The effects of supply chain complexity on firm’s operational performance, the mediating role of supply chain disruption in Ghana’s rice industry: a case study of tamanaa company ltd.

No Thumbnail Available
Journal Title
Journal ISSN
Volume Title
This study had the objective of examining the mechanism through which supply chain complexity affects the operational performance of a firm in the rice industry of Ghana and what role supply chain disruption plays in complexity-performance relationship. The study was qualitative in design, and the researcher adopted a case study approach for data collection by creating a questionnaire for collection of information about the supply chain complexities and firm performance. The field survey was conducted in the operations, production and supply chain management divisions of a case company, tamanaa company ltd, gaining permission from the heads of department of the organization. The study shows that supply chain complexity increases firms’ operational burdens and therefore reduces operational performance in both cost and schedule attainment. These findings are in conformity with the opinion of Brandon-jones and choi and Krause. Though the review works such as shah and ward have shown a concentration on how to reduce supply chain complexity, available literature on flexibility and operations strategy emphasizes the need for firms to appreciate how to accommodate high levels of supply chain complexity when it is required. This study limited the scope to cost performance and schedule attainment dimensions of firm’s operational performance. Further research should be conducted in order to identify other important dimensions as well as identify other sources of complexity in the supply chain that have not been addressed in this study and that might also explain performance differences among manufacturers. Future research should focus on sustaining the rice supply chain, the current practices, prospects and challenges. Again, future research may focus on increasing the sample size and case study firms to elaborate on existing practices, prospects and challenges.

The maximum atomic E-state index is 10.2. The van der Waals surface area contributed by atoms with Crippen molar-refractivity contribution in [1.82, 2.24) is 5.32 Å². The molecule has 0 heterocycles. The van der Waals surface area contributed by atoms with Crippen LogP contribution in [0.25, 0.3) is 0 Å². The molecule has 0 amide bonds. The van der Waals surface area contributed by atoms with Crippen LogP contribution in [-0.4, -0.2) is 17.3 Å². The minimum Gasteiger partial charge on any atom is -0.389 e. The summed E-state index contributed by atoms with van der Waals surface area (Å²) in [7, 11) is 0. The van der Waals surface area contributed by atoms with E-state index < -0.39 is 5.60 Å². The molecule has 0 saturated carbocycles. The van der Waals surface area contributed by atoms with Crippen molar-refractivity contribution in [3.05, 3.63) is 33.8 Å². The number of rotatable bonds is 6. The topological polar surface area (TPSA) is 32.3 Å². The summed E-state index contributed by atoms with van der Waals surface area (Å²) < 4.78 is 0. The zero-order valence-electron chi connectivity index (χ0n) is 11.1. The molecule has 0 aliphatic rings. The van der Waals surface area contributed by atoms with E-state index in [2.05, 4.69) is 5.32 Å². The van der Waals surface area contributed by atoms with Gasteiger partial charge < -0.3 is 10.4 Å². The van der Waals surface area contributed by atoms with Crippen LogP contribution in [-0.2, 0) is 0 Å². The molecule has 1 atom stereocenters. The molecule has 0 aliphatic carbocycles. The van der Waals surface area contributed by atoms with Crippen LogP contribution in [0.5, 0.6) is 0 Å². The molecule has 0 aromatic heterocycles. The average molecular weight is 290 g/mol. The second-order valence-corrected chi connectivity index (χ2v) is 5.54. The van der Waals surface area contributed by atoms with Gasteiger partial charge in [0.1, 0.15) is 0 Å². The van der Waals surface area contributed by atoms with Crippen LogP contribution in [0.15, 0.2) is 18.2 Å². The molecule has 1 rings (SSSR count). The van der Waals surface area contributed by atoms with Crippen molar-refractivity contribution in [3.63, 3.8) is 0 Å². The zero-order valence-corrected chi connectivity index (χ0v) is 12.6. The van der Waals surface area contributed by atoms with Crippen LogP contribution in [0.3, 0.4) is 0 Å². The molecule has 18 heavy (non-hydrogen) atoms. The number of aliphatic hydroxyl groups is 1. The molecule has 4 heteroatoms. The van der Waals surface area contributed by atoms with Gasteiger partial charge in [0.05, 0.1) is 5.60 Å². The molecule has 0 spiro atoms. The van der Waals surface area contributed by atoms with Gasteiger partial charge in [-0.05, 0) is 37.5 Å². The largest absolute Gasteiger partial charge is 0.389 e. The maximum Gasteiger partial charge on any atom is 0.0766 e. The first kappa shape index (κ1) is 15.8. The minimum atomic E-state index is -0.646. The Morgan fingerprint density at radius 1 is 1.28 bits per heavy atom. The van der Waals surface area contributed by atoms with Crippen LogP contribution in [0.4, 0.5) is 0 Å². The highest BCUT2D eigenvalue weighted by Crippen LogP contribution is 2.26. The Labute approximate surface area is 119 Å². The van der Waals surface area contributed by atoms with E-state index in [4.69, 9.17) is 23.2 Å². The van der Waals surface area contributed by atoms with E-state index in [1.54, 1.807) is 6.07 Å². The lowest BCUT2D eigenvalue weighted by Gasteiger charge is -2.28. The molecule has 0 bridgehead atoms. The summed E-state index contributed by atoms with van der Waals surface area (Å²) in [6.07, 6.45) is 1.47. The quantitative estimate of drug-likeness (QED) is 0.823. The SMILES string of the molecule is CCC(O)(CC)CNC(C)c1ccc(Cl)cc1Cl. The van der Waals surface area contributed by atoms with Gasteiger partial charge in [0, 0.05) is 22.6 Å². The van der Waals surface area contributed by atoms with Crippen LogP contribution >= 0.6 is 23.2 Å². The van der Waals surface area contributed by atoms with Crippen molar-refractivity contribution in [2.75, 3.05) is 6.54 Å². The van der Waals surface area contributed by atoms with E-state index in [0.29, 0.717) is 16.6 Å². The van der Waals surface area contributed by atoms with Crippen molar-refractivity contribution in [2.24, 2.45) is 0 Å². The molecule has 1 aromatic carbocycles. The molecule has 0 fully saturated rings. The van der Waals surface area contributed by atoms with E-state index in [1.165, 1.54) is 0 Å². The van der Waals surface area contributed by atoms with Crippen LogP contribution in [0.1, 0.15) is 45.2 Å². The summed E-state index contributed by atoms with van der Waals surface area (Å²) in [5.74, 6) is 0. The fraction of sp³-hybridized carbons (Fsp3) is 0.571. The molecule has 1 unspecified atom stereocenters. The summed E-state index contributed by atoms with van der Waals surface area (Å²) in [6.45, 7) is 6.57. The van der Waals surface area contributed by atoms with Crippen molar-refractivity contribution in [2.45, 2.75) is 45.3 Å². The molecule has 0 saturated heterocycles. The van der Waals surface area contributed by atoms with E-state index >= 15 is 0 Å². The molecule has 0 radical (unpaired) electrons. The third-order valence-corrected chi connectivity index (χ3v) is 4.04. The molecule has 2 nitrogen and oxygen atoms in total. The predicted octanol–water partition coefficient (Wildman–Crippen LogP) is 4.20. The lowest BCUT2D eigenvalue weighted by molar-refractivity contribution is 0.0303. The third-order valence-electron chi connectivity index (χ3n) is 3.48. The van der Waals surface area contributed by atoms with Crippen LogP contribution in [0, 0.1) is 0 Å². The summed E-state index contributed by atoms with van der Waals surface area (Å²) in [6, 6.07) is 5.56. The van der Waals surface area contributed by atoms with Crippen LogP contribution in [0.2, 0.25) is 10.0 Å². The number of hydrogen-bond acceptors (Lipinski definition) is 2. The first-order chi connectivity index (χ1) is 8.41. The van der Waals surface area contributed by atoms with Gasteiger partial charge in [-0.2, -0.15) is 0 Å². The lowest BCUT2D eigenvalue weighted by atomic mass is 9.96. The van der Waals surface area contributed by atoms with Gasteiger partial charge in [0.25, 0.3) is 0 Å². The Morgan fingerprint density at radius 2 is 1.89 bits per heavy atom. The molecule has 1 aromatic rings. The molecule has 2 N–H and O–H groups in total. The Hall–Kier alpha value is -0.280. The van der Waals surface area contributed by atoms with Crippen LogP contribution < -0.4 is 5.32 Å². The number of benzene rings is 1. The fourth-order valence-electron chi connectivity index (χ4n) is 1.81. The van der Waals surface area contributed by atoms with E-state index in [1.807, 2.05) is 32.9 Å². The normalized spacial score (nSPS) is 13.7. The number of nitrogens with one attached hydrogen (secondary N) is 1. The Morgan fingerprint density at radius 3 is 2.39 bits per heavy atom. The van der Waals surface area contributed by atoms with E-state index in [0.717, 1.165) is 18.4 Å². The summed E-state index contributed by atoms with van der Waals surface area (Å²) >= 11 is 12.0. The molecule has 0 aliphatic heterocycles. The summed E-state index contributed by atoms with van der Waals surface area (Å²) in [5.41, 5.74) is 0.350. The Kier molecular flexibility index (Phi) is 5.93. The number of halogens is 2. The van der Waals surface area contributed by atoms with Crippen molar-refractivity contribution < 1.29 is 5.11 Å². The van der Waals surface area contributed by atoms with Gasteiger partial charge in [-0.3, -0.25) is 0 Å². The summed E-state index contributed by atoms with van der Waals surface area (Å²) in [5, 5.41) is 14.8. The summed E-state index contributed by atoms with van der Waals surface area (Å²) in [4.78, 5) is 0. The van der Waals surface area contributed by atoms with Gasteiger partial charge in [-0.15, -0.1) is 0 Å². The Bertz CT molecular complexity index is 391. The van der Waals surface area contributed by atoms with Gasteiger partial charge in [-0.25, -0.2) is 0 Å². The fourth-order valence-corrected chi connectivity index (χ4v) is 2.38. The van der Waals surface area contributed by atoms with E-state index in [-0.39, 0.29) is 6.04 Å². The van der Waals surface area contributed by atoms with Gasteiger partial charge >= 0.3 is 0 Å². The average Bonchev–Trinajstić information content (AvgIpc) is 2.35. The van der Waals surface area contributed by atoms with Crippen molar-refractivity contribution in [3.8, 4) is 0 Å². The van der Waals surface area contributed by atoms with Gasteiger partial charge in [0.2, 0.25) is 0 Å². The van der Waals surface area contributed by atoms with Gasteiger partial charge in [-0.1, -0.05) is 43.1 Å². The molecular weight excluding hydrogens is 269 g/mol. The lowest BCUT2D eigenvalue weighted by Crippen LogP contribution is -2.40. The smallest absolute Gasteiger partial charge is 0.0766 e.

A thesis submitted to the department of supply chain and information systems, Kwame Nkrumah university of science and technology – Kumasi, in partial fulfilment of the requirement for the award of the degree of master of science in business administration (logistics and supply chain management)